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Author Topic: Magnetic loop antennas  (Read 937 times)
K6ICU
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Posts: 2




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« on: October 18, 2001, 04:45:28 PM »

Are magnetic loop antennas any good?
 
I live in a neighborhood with antenna restrictions and was considering getting either an AEA isoloop or a MFJ1786 loop antenna for the attic.  I would like to hear some opinions on which antenna would be the best way to go.
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K1TWH
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Posts: 104




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« Reply #1 on: October 18, 2001, 05:31:28 PM »

.......I've used the AEA Isoloop and one consideration is how big an entry you have into the attic.  The band around the AEA Isoloop is flexible and you can "squish" it past almost any entry a person could fit through and many only a child could fit past.  The MFJ units are tubular and not "squishable" so this could be a consideration.   Please don't be taken by MFJ's hype wherein they claim that the tubular shape results in less loss.  This would be true for a multi-turn loop, but the full story is that  "electron bunching" BETWEEN turns is responsible for the additional loss in a coil made with flat band material.  Since both antennas are single turn loops, this doesn't influence the efficiency at all.
......The MFJ units are still in production and judging by the few units of either brand to be found on the used market, I'd say they both work pretty well.   Don't go for MFJ's 40-15 unit.  The efficiency on 40M is not worth it.  If they made it a 2 or 3 turn loop, it could work pretty well, but they made the capacitor bigger and left the loop at the same size.  
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WB2WIK
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« Reply #2 on: October 18, 2001, 06:03:01 PM »

I've used both, and did not know the AEA was still available.

They've both worked well, exhibiting similar performance and "symptoms," which, unfortunately, aren't all good.  One symptom both the AEA and the MFJ loops I've owned exhibited is poor workmanship or materials...with both, I've had to rebuild the capacitors.

The MFJ-1786 surprised me by making 3000-mile+ contacts on 30m CW, on several occasions, while installed in a condo attic.  Then, I found its mounting location to be extremely uncritical, and it worked just as well hanging from a 6' wooden stepladder on the patio looking rather the ugly clothing hanger.  In the attic, it was up nearly 40 feet above ground with a "view" for miles.  On the stepladder, its "view" was limited to maybe 20 feet.  Just didn't seem to matter.

I still own the MFJ and use it on the occasional camping trip, while I use larger, more "permanent" antennas at home.  I had an Isoloop several years ago and it performed, to my recollection, in the same manner as the Hi-Q Loop products.  By design, they are extremely comparable.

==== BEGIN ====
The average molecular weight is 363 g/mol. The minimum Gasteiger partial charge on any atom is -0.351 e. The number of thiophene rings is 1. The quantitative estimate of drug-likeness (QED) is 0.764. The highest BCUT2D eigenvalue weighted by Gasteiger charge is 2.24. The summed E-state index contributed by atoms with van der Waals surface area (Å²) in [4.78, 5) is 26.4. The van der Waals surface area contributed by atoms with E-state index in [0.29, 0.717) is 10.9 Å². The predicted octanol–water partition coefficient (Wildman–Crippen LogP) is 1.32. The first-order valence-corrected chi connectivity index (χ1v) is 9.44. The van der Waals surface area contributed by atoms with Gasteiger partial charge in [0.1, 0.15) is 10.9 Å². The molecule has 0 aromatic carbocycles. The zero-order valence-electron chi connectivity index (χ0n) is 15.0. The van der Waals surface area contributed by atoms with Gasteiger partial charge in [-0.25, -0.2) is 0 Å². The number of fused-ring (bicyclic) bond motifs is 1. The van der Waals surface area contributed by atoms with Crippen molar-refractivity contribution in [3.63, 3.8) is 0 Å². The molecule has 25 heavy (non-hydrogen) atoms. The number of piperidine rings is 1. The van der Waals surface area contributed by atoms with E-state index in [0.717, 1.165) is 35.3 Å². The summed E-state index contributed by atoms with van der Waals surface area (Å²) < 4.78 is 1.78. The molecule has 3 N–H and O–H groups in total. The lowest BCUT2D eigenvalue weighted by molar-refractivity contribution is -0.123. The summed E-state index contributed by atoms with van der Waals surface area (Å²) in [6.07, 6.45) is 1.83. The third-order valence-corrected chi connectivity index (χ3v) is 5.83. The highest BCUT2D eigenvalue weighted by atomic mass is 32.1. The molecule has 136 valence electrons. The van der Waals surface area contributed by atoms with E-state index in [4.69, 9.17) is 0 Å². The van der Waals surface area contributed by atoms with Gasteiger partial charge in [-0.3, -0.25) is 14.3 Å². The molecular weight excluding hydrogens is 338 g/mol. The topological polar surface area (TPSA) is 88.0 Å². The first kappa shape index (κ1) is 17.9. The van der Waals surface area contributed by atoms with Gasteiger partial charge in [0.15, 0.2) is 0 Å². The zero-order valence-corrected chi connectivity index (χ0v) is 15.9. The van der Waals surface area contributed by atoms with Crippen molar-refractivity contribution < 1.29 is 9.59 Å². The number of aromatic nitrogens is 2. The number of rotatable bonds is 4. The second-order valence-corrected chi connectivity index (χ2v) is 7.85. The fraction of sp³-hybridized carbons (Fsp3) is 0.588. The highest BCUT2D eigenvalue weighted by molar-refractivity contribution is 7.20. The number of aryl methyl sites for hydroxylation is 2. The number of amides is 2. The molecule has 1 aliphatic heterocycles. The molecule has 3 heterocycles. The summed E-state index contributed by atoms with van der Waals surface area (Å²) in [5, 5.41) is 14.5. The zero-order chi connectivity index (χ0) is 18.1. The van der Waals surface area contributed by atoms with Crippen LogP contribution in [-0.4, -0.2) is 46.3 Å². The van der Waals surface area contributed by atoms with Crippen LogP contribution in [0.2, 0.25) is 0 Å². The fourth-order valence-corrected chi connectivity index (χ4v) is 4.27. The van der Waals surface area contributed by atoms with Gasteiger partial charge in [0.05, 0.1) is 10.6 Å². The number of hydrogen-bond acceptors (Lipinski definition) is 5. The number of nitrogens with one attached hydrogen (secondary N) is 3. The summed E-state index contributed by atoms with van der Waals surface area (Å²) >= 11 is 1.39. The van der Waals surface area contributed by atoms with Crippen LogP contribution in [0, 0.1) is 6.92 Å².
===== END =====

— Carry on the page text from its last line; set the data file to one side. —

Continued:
73 de Steve WB2WIK/6
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WB6BYU
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Posts: 13578




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« Reply #3 on: October 19, 2001, 12:07:16 PM »

Here is one approach to building your own magnetic loop quite
inexpensively:

http://www.qsl.net/7n3wvm/mag-loop.html

(The English text is at the end of the article.)
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W0FM
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Posts: 2057




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« Reply #4 on: October 19, 2001, 03:55:03 PM »

I used an AEA Iso-Loop 10-30 in the attic of my former condo for years with good success.  Another poster made an important observation about the flexible flat band  being able to squish through small attic openings.  That was my experience.  The MFJ model would have had to have been disassembled to even have a chance to fit through the attic access opening I had.  The AEA Iso-Loop worked some surprising DX for me, but, obviously, had to be tweaked every time I moved a few kHz because of the high Q design.  I eventually built my own control box for the loop because of the wobbly little plastic UP/DOWN buttons on the AEA version.  AEA's fancy and expensive memory tuner box they offered as an option sure didn't improve things.  I sent mine back after two days of ineffective "memory" tuning.  Nonetheless, bottom line was, the Iso-Loop 10-30 fit into my available attic space, and, if I could hear 'em, I could work 'em.  73,  Terry, WØFM
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KD7HVL
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Posts: 66




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« Reply #5 on: October 20, 2001, 03:44:16 PM »

Hello
I have read your message with respect to the magnetic loop antenna.  I have the MFJ loop 40-15 and the one for 20-10.  They work.  I now have them up in my rafters.  I found the ISOTRON type antennas work at my QTH about as well, and they have a little better bandwidth.  They are also a lot cheaper.  I really do not consider either of these a good antenna but for lack oof any-other type I guess they have to do. At least you can get on and have some sort of a signal.  I wish you luck with your antenna hunt,  and should you come accross something that is small and really works please don't keep it to your self but let the rest of us know.

Frank
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